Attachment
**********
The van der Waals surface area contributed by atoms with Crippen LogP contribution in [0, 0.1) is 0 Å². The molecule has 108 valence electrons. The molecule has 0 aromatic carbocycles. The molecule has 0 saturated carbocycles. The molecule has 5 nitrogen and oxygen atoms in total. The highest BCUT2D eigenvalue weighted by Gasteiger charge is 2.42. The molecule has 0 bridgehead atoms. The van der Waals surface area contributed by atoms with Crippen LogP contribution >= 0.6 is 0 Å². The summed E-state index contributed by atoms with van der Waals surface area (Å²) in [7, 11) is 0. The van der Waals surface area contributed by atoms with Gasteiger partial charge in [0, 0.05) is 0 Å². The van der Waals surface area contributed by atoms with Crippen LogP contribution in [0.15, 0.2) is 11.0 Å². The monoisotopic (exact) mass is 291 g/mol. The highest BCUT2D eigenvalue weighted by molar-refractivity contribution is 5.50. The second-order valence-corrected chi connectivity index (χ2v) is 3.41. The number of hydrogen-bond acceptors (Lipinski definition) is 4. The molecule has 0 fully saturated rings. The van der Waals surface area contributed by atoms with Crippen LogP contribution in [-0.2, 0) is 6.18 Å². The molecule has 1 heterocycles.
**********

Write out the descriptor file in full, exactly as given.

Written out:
The van der Waals surface area contributed by atoms with Crippen LogP contribution in [0, 0.1) is 0 Å². The molecule has 108 valence electrons. The molecule has 0 aromatic carbocycles. The molecule has 0 saturated carbocycles. The molecule has 5 nitrogen and oxygen atoms in total. The highest BCUT2D eigenvalue weighted by Gasteiger charge is 2.42. The molecule has 0 bridgehead atoms. The van der Waals surface area contributed by atoms with Crippen LogP contribution >= 0.6 is 0 Å². The summed E-state index contributed by atoms with van der Waals surface area (Å²) in [7, 11) is 0. The van der Waals surface area contributed by atoms with Gasteiger partial charge in [0, 0.05) is 0 Å². The van der Waals surface area contributed by atoms with Crippen LogP contribution in [0.15, 0.2) is 11.0 Å². The monoisotopic (exact) mass is 291 g/mol. The highest BCUT2D eigenvalue weighted by molar-refractivity contribution is 5.50. The second-order valence-corrected chi connectivity index (χ2v) is 3.41. The number of hydrogen-bond acceptors (Lipinski definition) is 4. The molecule has 0 fully saturated rings. The van der Waals surface area contributed by atoms with Crippen LogP contribution in [-0.2, 0) is 6.18 Å². The molecule has 1 heterocycles.